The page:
An Impractical Guide To Flatpack Assembly

Posted on December 14, 2009

I have spent 4 hours assembling a table a chairs set today, a wonderful experience of personified ineptitude by a man born with five thumbs on each hand. It is because of this, and other recent experiences, I have decided to publish my guide to complete impracticability that is a must for all DIY bodgers.

Step 1-Untidiness
Fortunately the manufacturer normally provides you with plenty of cardboard and enough polystyrene to create a mock blizzard. It is vital that before you get started that you work in as much mess as possible, so make sure you unpack the items in a confined space, this will create the perfect awkward working environment.

Step 2-Disregard for Health and Safety
When unpacking do not use scissors to cut parcel tape, a Stanley knife with a carpet blade is far more fun (always pull the blade towards you) and gives you ample opportunities to spend the afternoon in A&E. If the box is stapled, remove staples with a basic kitchen fork, or even better, a bread knife. I have a preference to take on these tasks with a stinking hangover; red wine is a personal favourite but whisky and gin will do the job equally as well.

Step 3-Wrong Tools For The Job
Any impracticable imbecile will tell you that it is of paramount importance to have incorrect tools for the task in hand. Most manufacturers these days will supply you with Allum keys and spanners completely inadequate for the job in hand and designed predominately to create some text book knuckle injuries. However, if tools are not provided use your common sense, for small screws use a mallet, for small nuts and bolts an over sized adjustable spanner or monkey wrench will do the trick and will also enhance your chances of causing maximum damage.

Step 4-Getting Started
Before you commence, make sure you discard of the instructions, they are not required. Then proceed to scatter all the nuts, bolts and screws in to a deep pile carpet, or rug . If you are working outside repeat the process using your garden lawn (leave the grass uncut for a few weeks for a greater experience). Screws are particularly good for kneeling on, so it is a good idea to wear shorts or light trousers. Avoid knee pads.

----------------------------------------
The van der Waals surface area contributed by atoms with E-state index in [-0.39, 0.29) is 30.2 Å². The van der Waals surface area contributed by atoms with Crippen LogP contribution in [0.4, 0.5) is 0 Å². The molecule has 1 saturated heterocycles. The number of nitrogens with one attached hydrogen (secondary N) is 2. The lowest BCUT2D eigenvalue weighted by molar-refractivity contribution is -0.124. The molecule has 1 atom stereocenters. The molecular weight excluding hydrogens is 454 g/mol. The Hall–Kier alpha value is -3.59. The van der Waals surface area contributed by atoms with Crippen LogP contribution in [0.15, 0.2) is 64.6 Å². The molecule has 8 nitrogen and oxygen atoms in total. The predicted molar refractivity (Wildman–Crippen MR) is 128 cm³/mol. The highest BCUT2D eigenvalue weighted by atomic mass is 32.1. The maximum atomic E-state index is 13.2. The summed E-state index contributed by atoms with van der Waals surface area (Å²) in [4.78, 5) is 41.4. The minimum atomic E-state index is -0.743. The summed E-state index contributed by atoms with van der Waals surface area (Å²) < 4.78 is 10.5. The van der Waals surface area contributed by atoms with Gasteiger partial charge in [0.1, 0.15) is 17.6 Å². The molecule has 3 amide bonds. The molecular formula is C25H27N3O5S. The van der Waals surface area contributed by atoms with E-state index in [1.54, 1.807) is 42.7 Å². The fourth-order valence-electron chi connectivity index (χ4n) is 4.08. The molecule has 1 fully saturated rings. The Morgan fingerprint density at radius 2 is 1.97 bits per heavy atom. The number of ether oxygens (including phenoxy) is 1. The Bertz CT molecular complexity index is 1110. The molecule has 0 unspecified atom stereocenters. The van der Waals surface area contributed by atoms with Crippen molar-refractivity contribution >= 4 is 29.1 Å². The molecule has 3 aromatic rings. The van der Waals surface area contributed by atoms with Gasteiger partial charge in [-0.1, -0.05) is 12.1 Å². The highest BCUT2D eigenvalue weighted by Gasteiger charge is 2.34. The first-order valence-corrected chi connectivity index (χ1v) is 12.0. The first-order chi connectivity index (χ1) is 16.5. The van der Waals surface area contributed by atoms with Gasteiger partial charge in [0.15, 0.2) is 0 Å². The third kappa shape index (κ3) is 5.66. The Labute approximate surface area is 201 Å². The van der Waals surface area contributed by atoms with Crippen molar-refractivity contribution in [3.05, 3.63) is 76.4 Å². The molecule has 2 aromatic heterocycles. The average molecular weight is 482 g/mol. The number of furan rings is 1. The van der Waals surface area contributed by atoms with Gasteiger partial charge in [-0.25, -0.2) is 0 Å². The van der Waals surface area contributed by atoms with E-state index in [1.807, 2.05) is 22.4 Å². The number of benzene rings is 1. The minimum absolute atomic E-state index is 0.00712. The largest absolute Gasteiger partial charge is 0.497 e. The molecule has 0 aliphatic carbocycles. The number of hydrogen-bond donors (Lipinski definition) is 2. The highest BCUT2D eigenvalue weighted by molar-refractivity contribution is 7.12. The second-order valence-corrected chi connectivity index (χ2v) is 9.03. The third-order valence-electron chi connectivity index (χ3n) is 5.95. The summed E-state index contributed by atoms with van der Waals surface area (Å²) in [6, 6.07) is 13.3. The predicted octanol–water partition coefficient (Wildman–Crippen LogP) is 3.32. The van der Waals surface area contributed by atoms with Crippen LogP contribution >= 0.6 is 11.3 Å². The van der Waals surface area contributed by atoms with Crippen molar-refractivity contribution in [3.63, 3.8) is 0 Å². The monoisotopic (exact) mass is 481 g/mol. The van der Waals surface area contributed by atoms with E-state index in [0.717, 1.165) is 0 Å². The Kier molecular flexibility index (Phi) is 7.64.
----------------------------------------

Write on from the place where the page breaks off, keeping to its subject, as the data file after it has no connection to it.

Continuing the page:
Step 5- Assembly

There are any number of ways of making a complete hash of the assembly, but my personal favourite is the good old cross threaded nut method. This not always easy but I often find the best results come from lining up the hole approximately 10 mm off centre. You will know you have got it wrong because after two turns the nut will be at an angle and incredibly tight. To create the perfect fuck up it is important to keep forcing it as much as you can. 99 times out of 100 this will result in the spanner spinning in to the air and your knuckles crunching in to the nearest solid item. With that in mind, it is a good idea to plan ahead and make sure you are working in close proximity to something that will cause maximum pain. Pebble dash, or course brick walls are a good example, though a glass patio door could add a little extra spice to the proceedings.

Step 6-Final Stages

Never use the wood glue provided, it must have been put in there by mistake and don’t bother with washers either (though you should have lost them by now) they serve no purpose. Throw any leftover screws, nuts and bolts in to the bin before your wife or partner spots them, she will only ask questions. With all your left over cardboard and polystyrene have a fire in the garden close to a wooden fence or shed. When burning the polystyrene and plastic it is a good idea to wait until the neighbours are hanging out their washing, paraffin is a good ingredient at this point, as is an old car tyre.

And Finally

Never, ever, take the blame when three weeks later one of the legs fall off. Stick to your guns and blame anyone or anything else but never yourself.

Happy DIY

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